They would also be able to look through the IRA and look at the plan owner which is an individual retirement account—the individual. They’ll be looking at whoever it is and you’d be personally liable. Whenever you buy real estate inside of an individual retirement account, you want to make sure that it is in an LLC. If you buy syndications, it’s very simple because they’re all in LLCs, they’re limited partnerships, one or the other.
But if it’s you and you’re buying single properties, make sure that it’s in an LLC. Same situation, you have the IRA, you have the IRA owning an LLC, and that LLC owns the piece of real estate Indiana. It has a fire, you have a death, and everybody is suing, they’re mad. You are going to be limited exposure-wise to the value of that property and your insurance. You don’t have to worry about the other $400,000 nor do you have to worry about it coming over into your personal realm. They all take that asset for sure, but they won’t go beyond it. That’s the way it should be.
Here’s a good one, I like this. “Say I have 10 properties all under my name. I want to get a portfolio loan to include them all under the same loan, but I also want to put them under an LLC’s protection and not in my name. If I separate the properties to several different LLCs, can I still put them all under the same portfolio loan?” What do you think?
Jeff: This question is really going to be determined by the lender. Some will say yes, some will say no. But you’ve actually experienced this, right?
Toby: Yeah. I’ve done a bunch of these.
Jeff: What are we looking at? Are we securing the loan with one property or all the properties?
Toby: I always say that whenever somebody is getting into the lending world, you have to realize that there’s a loan and there’s security. If I give you money, I want to make sure I get paid back. If I give you money to buy a property, I’m going to secure that piece of property. But I don’t have to secure just that property. I may give you a loan and secure that property, that property, that property, that property, that property.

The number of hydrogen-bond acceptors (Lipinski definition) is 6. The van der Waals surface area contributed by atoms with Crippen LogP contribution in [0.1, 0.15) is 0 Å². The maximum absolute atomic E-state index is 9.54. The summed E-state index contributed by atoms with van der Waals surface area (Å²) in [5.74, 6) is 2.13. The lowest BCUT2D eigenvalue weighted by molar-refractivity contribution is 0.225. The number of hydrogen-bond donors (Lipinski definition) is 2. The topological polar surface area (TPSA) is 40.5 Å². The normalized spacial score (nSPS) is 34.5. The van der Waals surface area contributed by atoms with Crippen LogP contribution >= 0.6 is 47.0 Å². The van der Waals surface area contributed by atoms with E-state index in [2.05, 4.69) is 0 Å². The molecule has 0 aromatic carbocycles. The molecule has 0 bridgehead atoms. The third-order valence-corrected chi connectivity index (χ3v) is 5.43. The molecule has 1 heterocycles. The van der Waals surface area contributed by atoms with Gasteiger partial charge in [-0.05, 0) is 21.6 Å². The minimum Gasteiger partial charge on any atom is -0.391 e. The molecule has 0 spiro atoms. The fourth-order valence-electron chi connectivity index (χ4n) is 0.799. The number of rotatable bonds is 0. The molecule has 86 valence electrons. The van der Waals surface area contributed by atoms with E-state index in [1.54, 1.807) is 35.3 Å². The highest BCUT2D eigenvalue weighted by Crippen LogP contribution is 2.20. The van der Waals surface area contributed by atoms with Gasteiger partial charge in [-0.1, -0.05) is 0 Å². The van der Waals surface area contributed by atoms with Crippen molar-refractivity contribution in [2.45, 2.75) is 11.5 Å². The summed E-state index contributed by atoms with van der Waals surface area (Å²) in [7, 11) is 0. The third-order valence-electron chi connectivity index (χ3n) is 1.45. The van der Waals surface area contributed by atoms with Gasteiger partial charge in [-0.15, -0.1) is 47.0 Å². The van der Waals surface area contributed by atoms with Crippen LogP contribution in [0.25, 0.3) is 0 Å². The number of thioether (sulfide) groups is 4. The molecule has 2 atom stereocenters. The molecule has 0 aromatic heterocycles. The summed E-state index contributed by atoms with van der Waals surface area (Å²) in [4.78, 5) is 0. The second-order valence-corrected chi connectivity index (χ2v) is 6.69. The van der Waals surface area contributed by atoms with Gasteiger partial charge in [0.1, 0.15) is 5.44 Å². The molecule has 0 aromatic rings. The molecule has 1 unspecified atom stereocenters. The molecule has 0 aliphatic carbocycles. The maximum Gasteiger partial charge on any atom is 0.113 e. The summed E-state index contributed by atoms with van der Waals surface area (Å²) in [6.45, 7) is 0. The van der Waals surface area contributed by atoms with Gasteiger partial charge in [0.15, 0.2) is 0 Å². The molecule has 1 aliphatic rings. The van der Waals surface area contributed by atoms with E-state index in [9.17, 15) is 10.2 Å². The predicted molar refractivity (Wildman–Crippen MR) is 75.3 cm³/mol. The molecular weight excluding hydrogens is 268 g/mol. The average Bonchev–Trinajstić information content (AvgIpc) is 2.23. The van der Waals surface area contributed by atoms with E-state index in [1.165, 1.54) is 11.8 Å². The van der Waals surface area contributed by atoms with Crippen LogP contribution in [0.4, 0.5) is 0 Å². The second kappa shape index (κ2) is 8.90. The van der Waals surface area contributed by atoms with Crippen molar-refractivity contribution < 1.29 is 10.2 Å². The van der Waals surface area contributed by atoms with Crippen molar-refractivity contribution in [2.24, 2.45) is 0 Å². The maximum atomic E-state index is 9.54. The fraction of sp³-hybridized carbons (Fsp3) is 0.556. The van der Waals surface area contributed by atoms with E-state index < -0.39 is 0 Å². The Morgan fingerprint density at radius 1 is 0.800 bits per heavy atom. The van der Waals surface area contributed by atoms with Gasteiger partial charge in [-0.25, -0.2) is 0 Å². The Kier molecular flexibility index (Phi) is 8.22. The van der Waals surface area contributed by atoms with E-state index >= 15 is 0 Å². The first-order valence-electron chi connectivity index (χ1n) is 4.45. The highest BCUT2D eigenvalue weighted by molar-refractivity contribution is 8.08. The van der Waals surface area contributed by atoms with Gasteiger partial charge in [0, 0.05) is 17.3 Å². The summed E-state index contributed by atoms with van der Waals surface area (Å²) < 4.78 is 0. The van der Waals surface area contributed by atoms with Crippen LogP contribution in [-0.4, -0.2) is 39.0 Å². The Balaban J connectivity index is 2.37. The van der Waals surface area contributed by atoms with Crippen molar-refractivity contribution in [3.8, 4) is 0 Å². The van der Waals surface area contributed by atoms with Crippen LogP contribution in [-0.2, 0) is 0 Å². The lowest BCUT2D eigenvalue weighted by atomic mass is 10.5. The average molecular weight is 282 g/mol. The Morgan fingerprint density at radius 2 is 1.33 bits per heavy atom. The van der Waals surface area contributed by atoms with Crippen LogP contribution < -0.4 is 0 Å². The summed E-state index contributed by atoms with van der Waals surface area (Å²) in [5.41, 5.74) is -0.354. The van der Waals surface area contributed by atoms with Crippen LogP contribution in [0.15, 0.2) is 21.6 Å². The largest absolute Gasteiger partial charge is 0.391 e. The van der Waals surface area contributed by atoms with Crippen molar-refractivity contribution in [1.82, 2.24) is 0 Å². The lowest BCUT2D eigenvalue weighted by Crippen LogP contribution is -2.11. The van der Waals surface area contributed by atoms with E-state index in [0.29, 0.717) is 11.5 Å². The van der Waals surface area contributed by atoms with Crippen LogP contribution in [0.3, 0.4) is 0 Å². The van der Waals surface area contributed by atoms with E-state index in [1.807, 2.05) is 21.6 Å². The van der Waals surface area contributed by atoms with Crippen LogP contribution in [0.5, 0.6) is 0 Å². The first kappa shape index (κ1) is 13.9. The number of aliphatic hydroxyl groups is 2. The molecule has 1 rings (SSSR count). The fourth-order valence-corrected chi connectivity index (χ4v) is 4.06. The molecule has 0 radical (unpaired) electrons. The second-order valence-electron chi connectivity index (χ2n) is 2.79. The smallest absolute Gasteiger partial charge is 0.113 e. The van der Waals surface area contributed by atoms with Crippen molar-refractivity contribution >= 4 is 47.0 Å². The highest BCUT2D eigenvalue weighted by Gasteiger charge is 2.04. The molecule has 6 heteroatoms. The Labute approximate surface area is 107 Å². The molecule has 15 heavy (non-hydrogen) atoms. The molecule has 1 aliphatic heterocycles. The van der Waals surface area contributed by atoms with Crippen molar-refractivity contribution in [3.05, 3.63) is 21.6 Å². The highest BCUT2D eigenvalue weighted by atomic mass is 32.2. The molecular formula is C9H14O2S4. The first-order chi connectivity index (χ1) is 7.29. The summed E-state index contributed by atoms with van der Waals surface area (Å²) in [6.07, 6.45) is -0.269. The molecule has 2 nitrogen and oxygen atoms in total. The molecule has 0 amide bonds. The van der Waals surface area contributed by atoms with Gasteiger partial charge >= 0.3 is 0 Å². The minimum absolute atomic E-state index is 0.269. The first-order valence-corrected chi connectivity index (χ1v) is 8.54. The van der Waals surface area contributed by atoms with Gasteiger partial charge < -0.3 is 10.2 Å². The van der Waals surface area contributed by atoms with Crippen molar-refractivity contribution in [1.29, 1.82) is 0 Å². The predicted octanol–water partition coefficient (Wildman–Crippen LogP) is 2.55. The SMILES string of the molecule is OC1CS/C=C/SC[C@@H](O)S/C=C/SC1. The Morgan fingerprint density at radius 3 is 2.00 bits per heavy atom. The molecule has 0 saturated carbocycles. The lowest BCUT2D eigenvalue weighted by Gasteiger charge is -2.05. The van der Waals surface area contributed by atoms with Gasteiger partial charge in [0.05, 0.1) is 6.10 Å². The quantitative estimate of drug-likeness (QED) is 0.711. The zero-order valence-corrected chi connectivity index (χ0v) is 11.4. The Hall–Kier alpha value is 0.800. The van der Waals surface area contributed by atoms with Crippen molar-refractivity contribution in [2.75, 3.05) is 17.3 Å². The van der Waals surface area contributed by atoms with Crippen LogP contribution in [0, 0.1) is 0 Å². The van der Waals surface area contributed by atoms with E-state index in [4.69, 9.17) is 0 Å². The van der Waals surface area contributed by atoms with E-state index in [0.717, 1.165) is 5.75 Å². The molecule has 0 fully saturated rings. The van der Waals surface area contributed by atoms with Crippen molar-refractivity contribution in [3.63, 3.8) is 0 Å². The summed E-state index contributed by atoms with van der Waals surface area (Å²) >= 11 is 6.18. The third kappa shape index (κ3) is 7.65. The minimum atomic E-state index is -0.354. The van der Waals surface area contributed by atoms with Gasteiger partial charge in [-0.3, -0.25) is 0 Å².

Really, what they’re doing is they’re just giving you a bigger loan and they’re saying, I need security to make sure that if I have to sell all 10 properties, that I’m going to get them back. But for closing on 10 properties would cost about $400,000 on average. That many properties are going to be very expensive, so they don’t want to do that.
What they’re going to do is they’re going to create an entity, usually in Delaware, and they’re going to have that entity own an entity that gets all the loans. They’re not going to care when you do that loan, how many LLCs are underneath that because that entity in that loan is actually going to be secured by the properties and the LLC that owns the LLC, that owns the LLC, that owns all the properties.
It sounds really complicated, but what they’re doing is they’re making sure that if you don’t pay, they don’t want to foreclose on all the properties. What they want to do is take your main entity that owns the entity that owns all the properties. Now they don’t have to worry about foreclosing on anything because they own all of the properties.